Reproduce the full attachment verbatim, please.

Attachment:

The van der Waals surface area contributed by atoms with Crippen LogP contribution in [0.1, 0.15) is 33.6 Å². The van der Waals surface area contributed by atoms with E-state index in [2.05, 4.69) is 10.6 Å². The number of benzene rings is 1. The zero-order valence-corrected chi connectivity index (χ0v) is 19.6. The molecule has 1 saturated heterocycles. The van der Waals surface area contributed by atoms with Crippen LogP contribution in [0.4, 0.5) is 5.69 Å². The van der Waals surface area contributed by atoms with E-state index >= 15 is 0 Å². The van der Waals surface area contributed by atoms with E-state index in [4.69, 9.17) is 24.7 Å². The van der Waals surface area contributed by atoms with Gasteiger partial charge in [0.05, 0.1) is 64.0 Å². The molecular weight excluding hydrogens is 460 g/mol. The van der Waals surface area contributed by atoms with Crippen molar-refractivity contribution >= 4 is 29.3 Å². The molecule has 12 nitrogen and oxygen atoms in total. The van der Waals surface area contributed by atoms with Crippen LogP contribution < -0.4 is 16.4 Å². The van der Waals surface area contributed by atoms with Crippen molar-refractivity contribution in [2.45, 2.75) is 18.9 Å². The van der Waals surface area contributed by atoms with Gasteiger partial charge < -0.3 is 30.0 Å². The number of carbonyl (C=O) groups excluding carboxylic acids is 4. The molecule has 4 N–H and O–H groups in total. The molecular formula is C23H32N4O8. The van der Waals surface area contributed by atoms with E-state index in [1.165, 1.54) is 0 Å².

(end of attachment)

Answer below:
The van der Waals surface area contributed by atoms with Crippen LogP contribution in [0.1, 0.15) is 33.6 Å². The van der Waals surface area contributed by atoms with E-state index in [2.05, 4.69) is 10.6 Å². The number of benzene rings is 1. The zero-order valence-corrected chi connectivity index (χ0v) is 19.6. The molecule has 1 saturated heterocycles. The van der Waals surface area contributed by atoms with Crippen LogP contribution in [0.4, 0.5) is 5.69 Å². The van der Waals surface area contributed by atoms with E-state index >= 15 is 0 Å². The van der Waals surface area contributed by atoms with E-state index in [4.69, 9.17) is 24.7 Å². The van der Waals surface area contributed by atoms with Gasteiger partial charge in [0.05, 0.1) is 64.0 Å². The molecular weight excluding hydrogens is 460 g/mol. The van der Waals surface area contributed by atoms with Crippen molar-refractivity contribution >= 4 is 29.3 Å². The molecule has 12 nitrogen and oxygen atoms in total. The van der Waals surface area contributed by atoms with Crippen LogP contribution < -0.4 is 16.4 Å². The van der Waals surface area contributed by atoms with Crippen molar-refractivity contribution in [2.45, 2.75) is 18.9 Å². The van der Waals surface area contributed by atoms with Gasteiger partial charge < -0.3 is 30.0 Å². The number of carbonyl (C=O) groups excluding carboxylic acids is 4. The molecule has 4 N–H and O–H groups in total. The molecular formula is C23H32N4O8. The van der Waals surface area contributed by atoms with E-state index in [1.165, 1.54) is 0 Å².